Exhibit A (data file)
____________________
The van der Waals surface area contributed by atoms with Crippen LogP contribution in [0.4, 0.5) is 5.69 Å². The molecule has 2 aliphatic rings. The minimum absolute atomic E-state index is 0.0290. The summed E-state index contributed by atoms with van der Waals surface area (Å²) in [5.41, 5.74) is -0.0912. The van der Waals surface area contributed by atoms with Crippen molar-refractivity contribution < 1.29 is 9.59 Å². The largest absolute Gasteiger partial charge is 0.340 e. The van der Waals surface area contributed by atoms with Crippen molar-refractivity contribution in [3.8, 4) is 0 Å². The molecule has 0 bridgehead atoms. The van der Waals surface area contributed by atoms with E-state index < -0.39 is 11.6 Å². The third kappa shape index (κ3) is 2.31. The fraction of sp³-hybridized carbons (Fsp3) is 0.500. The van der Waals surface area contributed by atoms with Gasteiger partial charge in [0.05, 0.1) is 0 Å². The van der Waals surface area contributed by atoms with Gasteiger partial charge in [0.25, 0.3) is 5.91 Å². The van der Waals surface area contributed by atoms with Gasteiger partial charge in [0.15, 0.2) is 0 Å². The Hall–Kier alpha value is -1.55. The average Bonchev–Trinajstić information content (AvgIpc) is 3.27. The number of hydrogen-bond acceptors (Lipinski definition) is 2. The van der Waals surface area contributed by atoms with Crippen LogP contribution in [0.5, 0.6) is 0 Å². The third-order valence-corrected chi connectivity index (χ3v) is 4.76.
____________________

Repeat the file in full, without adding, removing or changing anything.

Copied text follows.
The van der Waals surface area contributed by atoms with Crippen LogP contribution in [0.4, 0.5) is 5.69 Å². The molecule has 2 aliphatic rings. The minimum absolute atomic E-state index is 0.0290. The summed E-state index contributed by atoms with van der Waals surface area (Å²) in [5.41, 5.74) is -0.0912. The van der Waals surface area contributed by atoms with Crippen molar-refractivity contribution < 1.29 is 9.59 Å². The largest absolute Gasteiger partial charge is 0.340 e. The van der Waals surface area contributed by atoms with Crippen molar-refractivity contribution in [3.8, 4) is 0 Å². The molecule has 0 bridgehead atoms. The van der Waals surface area contributed by atoms with E-state index < -0.39 is 11.6 Å². The third kappa shape index (κ3) is 2.31. The fraction of sp³-hybridized carbons (Fsp3) is 0.500. The van der Waals surface area contributed by atoms with Gasteiger partial charge in [0.05, 0.1) is 0 Å². The van der Waals surface area contributed by atoms with Gasteiger partial charge in [0.25, 0.3) is 5.91 Å². The van der Waals surface area contributed by atoms with Gasteiger partial charge in [0.15, 0.2) is 0 Å². The Hall–Kier alpha value is -1.55. The average Bonchev–Trinajstić information content (AvgIpc) is 3.27. The number of hydrogen-bond acceptors (Lipinski definition) is 2. The van der Waals surface area contributed by atoms with Crippen LogP contribution in [0.5, 0.6) is 0 Å². The third-order valence-corrected chi connectivity index (χ3v) is 4.76.